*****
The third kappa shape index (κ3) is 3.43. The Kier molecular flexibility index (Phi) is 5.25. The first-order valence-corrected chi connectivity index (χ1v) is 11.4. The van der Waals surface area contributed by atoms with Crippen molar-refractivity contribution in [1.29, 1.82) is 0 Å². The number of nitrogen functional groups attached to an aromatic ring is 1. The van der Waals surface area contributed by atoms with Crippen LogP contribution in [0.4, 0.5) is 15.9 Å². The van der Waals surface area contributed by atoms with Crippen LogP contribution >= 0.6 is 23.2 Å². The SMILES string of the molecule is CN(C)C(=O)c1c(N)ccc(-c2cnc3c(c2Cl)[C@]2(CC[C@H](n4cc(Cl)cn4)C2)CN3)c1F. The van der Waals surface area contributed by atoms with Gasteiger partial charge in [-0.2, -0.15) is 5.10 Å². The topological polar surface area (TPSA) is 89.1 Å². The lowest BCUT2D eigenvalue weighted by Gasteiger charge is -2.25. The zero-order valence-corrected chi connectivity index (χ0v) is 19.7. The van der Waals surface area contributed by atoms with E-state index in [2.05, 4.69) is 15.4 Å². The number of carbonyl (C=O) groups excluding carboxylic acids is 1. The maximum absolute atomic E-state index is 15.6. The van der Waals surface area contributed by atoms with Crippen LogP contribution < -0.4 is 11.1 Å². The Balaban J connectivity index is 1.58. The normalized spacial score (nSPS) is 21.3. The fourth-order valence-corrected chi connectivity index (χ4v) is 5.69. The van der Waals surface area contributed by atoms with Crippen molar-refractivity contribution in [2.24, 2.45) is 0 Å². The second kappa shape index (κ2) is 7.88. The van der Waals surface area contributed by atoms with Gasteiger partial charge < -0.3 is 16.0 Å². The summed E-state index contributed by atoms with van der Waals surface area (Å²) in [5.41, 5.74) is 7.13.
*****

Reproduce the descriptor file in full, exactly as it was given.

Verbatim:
The third kappa shape index (κ3) is 3.43. The Kier molecular flexibility index (Phi) is 5.25. The first-order valence-corrected chi connectivity index (χ1v) is 11.4. The van der Waals surface area contributed by atoms with Crippen molar-refractivity contribution in [1.29, 1.82) is 0 Å². The number of nitrogen functional groups attached to an aromatic ring is 1. The van der Waals surface area contributed by atoms with Crippen LogP contribution in [0.4, 0.5) is 15.9 Å². The van der Waals surface area contributed by atoms with Crippen LogP contribution >= 0.6 is 23.2 Å². The SMILES string of the molecule is CN(C)C(=O)c1c(N)ccc(-c2cnc3c(c2Cl)[C@]2(CC[C@H](n4cc(Cl)cn4)C2)CN3)c1F. The van der Waals surface area contributed by atoms with Gasteiger partial charge in [-0.2, -0.15) is 5.10 Å². The topological polar surface area (TPSA) is 89.1 Å². The lowest BCUT2D eigenvalue weighted by Gasteiger charge is -2.25. The zero-order valence-corrected chi connectivity index (χ0v) is 19.7. The van der Waals surface area contributed by atoms with E-state index in [2.05, 4.69) is 15.4 Å². The number of carbonyl (C=O) groups excluding carboxylic acids is 1. The maximum absolute atomic E-state index is 15.6. The van der Waals surface area contributed by atoms with Crippen LogP contribution < -0.4 is 11.1 Å². The Balaban J connectivity index is 1.58. The normalized spacial score (nSPS) is 21.3. The fourth-order valence-corrected chi connectivity index (χ4v) is 5.69. The van der Waals surface area contributed by atoms with Crippen molar-refractivity contribution in [2.24, 2.45) is 0 Å². The second kappa shape index (κ2) is 7.88. The van der Waals surface area contributed by atoms with Gasteiger partial charge < -0.3 is 16.0 Å². The summed E-state index contributed by atoms with van der Waals surface area (Å²) in [5.41, 5.74) is 7.13.